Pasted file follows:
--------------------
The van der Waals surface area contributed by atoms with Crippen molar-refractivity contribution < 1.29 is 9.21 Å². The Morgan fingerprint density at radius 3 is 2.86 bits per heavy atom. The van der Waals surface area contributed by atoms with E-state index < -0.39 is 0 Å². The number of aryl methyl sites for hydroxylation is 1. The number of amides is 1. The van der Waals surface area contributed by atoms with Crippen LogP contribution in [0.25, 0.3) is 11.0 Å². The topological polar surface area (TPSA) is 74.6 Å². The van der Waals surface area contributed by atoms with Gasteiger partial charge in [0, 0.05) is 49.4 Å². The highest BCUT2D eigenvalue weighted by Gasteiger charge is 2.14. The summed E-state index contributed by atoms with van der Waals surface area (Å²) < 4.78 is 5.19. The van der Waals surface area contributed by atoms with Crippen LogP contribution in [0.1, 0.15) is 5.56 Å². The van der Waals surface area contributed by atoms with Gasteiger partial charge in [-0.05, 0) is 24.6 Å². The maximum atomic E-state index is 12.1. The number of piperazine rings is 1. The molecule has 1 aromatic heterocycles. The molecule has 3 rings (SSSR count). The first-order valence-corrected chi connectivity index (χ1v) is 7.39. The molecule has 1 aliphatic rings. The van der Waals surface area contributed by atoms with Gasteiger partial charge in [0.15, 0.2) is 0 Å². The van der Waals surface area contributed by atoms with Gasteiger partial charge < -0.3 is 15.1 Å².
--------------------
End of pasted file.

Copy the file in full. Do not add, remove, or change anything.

The van der Waals surface area contributed by atoms with Crippen molar-refractivity contribution < 1.29 is 9.21 Å². The Morgan fingerprint density at radius 3 is 2.86 bits per heavy atom. The van der Waals surface area contributed by atoms with E-state index < -0.39 is 0 Å². The number of aryl methyl sites for hydroxylation is 1. The number of amides is 1. The van der Waals surface area contributed by atoms with Crippen LogP contribution in [0.25, 0.3) is 11.0 Å². The topological polar surface area (TPSA) is 74.6 Å². The van der Waals surface area contributed by atoms with Gasteiger partial charge in [0, 0.05) is 49.4 Å². The highest BCUT2D eigenvalue weighted by Gasteiger charge is 2.14. The summed E-state index contributed by atoms with van der Waals surface area (Å²) < 4.78 is 5.19. The van der Waals surface area contributed by atoms with Crippen LogP contribution in [0.1, 0.15) is 5.56 Å². The van der Waals surface area contributed by atoms with Gasteiger partial charge in [-0.05, 0) is 24.6 Å². The maximum atomic E-state index is 12.1. The number of piperazine rings is 1. The molecule has 1 aromatic heterocycles. The molecule has 3 rings (SSSR count). The first-order valence-corrected chi connectivity index (χ1v) is 7.39. The molecule has 1 aliphatic rings. The van der Waals surface area contributed by atoms with Gasteiger partial charge in [0.15, 0.2) is 0 Å². The van der Waals surface area contributed by atoms with Gasteiger partial charge < -0.3 is 15.1 Å².